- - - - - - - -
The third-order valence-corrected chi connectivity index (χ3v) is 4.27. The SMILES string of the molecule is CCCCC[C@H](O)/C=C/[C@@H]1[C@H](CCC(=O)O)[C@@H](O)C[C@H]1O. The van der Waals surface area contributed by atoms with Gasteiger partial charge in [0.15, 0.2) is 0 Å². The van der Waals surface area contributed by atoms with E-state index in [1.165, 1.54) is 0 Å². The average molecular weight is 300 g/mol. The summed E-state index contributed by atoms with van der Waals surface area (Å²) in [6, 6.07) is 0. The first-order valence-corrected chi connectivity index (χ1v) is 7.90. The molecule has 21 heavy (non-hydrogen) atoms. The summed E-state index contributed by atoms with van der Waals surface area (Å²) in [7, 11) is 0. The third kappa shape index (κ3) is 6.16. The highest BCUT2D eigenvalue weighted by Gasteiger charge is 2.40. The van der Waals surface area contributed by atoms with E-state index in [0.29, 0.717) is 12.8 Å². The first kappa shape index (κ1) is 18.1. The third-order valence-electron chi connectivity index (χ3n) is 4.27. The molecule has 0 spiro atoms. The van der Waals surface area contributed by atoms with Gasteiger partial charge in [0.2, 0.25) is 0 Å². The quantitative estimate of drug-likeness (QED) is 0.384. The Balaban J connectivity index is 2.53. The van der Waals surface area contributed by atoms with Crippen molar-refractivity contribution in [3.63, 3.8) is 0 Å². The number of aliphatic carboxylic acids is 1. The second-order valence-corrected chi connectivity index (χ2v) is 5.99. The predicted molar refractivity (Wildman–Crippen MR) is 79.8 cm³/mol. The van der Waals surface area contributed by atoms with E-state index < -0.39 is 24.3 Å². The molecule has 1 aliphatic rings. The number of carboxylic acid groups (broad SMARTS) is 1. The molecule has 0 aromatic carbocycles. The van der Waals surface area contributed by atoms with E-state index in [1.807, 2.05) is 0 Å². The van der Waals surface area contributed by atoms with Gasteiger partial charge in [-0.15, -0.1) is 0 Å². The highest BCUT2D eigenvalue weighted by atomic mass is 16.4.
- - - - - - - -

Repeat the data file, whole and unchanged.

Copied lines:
The third-order valence-corrected chi connectivity index (χ3v) is 4.27. The SMILES string of the molecule is CCCCC[C@H](O)/C=C/[C@@H]1[C@H](CCC(=O)O)[C@@H](O)C[C@H]1O. The van der Waals surface area contributed by atoms with Gasteiger partial charge in [0.15, 0.2) is 0 Å². The van der Waals surface area contributed by atoms with E-state index in [1.165, 1.54) is 0 Å². The average molecular weight is 300 g/mol. The summed E-state index contributed by atoms with van der Waals surface area (Å²) in [6, 6.07) is 0. The first-order valence-corrected chi connectivity index (χ1v) is 7.90. The molecule has 21 heavy (non-hydrogen) atoms. The summed E-state index contributed by atoms with van der Waals surface area (Å²) in [7, 11) is 0. The third kappa shape index (κ3) is 6.16. The highest BCUT2D eigenvalue weighted by Gasteiger charge is 2.40. The van der Waals surface area contributed by atoms with E-state index in [0.29, 0.717) is 12.8 Å². The first kappa shape index (κ1) is 18.1. The third-order valence-electron chi connectivity index (χ3n) is 4.27. The molecule has 0 spiro atoms. The van der Waals surface area contributed by atoms with Gasteiger partial charge in [0.2, 0.25) is 0 Å². The quantitative estimate of drug-likeness (QED) is 0.384. The Balaban J connectivity index is 2.53. The van der Waals surface area contributed by atoms with Crippen molar-refractivity contribution in [3.63, 3.8) is 0 Å². The number of aliphatic carboxylic acids is 1. The second-order valence-corrected chi connectivity index (χ2v) is 5.99. The predicted molar refractivity (Wildman–Crippen MR) is 79.8 cm³/mol. The van der Waals surface area contributed by atoms with E-state index < -0.39 is 24.3 Å². The molecule has 1 aliphatic rings. The number of carboxylic acid groups (broad SMARTS) is 1. The molecule has 0 aromatic carbocycles. The van der Waals surface area contributed by atoms with E-state index in [1.807, 2.05) is 0 Å². The van der Waals surface area contributed by atoms with Gasteiger partial charge in [-0.15, -0.1) is 0 Å². The highest BCUT2D eigenvalue weighted by atomic mass is 16.4.